Significant irregularities in the management of the fund intended to combat the coronavirus epidemic in Togo and its economic consequences have been pinpointed in a report by the Court of Auditors which is causing outrage in the West African country.
Released in late January, the 86-page document is making headlines this week and is being widely discussed on social media, with several opposition figures calling on the president to take action.
The Covid-19 Response and Solidarity Fund (FRSC) was created by the government the day after the discovery of the first case of coronavirus in March 2020. In particular, it received technical and financial support from international partners, such as the Union European, the IMF or even the World Bank.
Out of 108 billion FCFA (165 million euros) spent in 2020, says the report, "certain payments (...) related to non-priority expenditure or not having direct links with the implementation of the measures response to Covid 19".
He also points to cash transfers, a measure intended to support the poorest, which have sometimes benefited people who were not eligible.
Above all, the report notes an expenditure of 13 million euros spent on the purchase of 31,500 tonnes of rice by the Ministry of Commerce, without any trace of an order.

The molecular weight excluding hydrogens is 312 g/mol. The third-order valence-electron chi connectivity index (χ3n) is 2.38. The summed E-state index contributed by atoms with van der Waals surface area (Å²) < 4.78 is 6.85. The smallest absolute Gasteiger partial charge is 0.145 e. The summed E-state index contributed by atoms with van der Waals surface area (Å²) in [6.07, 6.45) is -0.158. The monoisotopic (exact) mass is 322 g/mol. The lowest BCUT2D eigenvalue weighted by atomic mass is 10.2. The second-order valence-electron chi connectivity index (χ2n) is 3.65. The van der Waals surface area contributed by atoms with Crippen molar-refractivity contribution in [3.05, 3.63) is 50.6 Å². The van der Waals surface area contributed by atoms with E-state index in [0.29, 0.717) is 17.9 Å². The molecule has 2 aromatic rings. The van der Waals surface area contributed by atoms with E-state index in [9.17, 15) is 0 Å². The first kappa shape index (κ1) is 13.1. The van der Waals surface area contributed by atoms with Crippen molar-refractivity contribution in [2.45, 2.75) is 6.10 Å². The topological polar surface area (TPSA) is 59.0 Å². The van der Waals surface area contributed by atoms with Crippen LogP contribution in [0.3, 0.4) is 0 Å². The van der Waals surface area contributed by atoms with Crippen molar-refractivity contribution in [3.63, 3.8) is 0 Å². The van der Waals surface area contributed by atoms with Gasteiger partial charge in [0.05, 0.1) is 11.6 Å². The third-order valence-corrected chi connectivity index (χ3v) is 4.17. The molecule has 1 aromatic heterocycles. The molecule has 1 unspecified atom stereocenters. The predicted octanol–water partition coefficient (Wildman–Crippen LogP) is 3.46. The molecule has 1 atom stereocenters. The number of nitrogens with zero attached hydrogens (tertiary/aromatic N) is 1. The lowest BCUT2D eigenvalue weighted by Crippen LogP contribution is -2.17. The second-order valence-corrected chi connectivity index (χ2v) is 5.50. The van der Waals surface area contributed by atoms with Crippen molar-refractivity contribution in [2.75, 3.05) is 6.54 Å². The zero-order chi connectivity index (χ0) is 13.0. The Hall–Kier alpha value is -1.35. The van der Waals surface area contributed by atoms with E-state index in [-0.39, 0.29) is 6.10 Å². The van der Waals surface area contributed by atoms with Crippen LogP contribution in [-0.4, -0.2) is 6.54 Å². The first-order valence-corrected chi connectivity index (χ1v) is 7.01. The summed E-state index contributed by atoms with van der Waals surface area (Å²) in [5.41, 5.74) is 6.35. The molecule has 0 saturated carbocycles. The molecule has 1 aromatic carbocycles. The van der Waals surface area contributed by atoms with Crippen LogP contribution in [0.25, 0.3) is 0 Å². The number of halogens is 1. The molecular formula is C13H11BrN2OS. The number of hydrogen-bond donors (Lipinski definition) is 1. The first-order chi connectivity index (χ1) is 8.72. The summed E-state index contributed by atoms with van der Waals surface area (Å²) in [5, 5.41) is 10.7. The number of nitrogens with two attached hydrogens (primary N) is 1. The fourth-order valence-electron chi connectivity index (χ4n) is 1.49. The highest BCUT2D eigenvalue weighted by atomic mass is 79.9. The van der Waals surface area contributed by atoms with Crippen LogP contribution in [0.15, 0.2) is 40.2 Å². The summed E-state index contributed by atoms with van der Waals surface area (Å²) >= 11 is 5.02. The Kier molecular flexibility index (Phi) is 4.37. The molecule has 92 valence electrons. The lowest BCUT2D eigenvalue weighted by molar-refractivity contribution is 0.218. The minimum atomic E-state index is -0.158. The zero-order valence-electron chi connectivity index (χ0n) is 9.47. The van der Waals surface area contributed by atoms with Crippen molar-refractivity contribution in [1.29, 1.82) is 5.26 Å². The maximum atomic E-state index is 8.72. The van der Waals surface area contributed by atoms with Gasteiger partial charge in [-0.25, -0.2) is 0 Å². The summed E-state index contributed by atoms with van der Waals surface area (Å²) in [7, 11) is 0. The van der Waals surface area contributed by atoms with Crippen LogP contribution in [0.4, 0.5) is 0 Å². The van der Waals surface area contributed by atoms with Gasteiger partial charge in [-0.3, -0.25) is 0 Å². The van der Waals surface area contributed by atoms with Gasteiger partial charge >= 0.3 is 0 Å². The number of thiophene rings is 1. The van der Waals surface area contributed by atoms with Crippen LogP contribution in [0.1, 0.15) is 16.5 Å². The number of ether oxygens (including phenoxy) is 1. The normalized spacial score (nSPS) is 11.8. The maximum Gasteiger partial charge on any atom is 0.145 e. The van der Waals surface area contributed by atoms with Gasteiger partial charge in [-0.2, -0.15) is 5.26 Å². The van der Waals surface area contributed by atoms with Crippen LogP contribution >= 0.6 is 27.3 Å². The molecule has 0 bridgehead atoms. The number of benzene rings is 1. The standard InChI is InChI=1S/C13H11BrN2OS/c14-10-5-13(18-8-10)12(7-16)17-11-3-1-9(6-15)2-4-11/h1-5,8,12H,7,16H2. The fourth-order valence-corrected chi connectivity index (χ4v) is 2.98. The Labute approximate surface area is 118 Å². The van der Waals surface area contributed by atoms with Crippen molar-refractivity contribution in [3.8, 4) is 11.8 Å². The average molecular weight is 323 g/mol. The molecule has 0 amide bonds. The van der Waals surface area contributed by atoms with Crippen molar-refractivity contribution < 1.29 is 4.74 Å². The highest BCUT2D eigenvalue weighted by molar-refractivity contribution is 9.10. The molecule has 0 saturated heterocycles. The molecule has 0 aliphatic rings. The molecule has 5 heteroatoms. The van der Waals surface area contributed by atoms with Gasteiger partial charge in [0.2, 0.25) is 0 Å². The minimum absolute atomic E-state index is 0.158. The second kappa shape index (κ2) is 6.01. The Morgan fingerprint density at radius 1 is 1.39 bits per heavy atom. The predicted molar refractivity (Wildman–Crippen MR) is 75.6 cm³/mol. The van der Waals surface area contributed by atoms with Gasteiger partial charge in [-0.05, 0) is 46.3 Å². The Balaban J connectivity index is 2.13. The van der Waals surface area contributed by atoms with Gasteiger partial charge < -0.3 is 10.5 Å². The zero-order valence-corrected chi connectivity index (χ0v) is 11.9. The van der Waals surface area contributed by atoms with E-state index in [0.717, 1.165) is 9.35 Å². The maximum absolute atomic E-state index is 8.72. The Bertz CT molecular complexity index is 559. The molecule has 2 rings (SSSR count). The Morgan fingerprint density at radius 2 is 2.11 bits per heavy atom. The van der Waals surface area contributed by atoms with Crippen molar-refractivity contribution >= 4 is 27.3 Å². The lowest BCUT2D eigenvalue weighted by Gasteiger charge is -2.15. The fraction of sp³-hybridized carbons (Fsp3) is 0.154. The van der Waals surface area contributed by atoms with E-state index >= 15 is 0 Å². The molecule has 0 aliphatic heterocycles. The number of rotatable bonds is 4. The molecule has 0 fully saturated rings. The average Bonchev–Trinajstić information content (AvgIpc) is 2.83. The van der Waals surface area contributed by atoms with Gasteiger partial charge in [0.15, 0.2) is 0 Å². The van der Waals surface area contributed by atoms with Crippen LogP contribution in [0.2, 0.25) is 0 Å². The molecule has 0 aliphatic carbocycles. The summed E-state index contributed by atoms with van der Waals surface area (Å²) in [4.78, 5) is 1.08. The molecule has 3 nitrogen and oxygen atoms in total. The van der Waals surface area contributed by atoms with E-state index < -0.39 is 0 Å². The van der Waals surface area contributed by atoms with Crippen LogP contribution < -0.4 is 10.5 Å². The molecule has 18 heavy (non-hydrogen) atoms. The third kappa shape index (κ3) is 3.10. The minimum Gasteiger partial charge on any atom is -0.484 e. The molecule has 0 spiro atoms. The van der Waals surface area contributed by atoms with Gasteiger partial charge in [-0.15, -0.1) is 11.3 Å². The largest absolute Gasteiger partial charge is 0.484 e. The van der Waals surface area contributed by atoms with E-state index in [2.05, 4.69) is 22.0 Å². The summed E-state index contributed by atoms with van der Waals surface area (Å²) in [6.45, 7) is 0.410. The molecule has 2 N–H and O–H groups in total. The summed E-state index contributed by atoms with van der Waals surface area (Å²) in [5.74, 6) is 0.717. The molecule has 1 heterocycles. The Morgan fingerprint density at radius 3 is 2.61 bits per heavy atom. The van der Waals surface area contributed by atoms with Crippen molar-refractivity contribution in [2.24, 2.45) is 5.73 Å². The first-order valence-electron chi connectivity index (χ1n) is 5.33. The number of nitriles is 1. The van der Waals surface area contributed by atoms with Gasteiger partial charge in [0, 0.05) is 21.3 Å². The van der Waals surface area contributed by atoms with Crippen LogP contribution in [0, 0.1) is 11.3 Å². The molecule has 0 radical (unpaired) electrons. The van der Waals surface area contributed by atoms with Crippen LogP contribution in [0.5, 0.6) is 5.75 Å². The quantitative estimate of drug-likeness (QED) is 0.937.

The government has so far not commented on the observations of this audit report, which is controversial on social networks and in the press.
“Scandalous management of Covid funds: the vampires of the Republic unmasked by the Court of Auditors” , headlined the weekly Le Change on Thursday. For the newspaper, the head of state Faure Gnassingbé must "discharge those involved in this scandal".
The opposition calls on the president to "act", like MP Gerry Taama who sees this report as proof of embezzlement of public funds. "At a time when Covid-19 and the high cost of living lead Togolese to tighten their belts, it is intolerable that other compatriots (of) take advantage to enrich themselves," he said in a statement.
"Too many people are getting rich on the backs of the Togolese. That's enough!", protested Nathaniel Olympio, another leader of the Togolese opposition.
President Faure Gnassingbé came to power in 2005 after the death of his father, General Gnassingbé Eyadéma, who had ruled Togo with an iron fist for 38 years. He was re-elected in polls that were all contested by the opposition.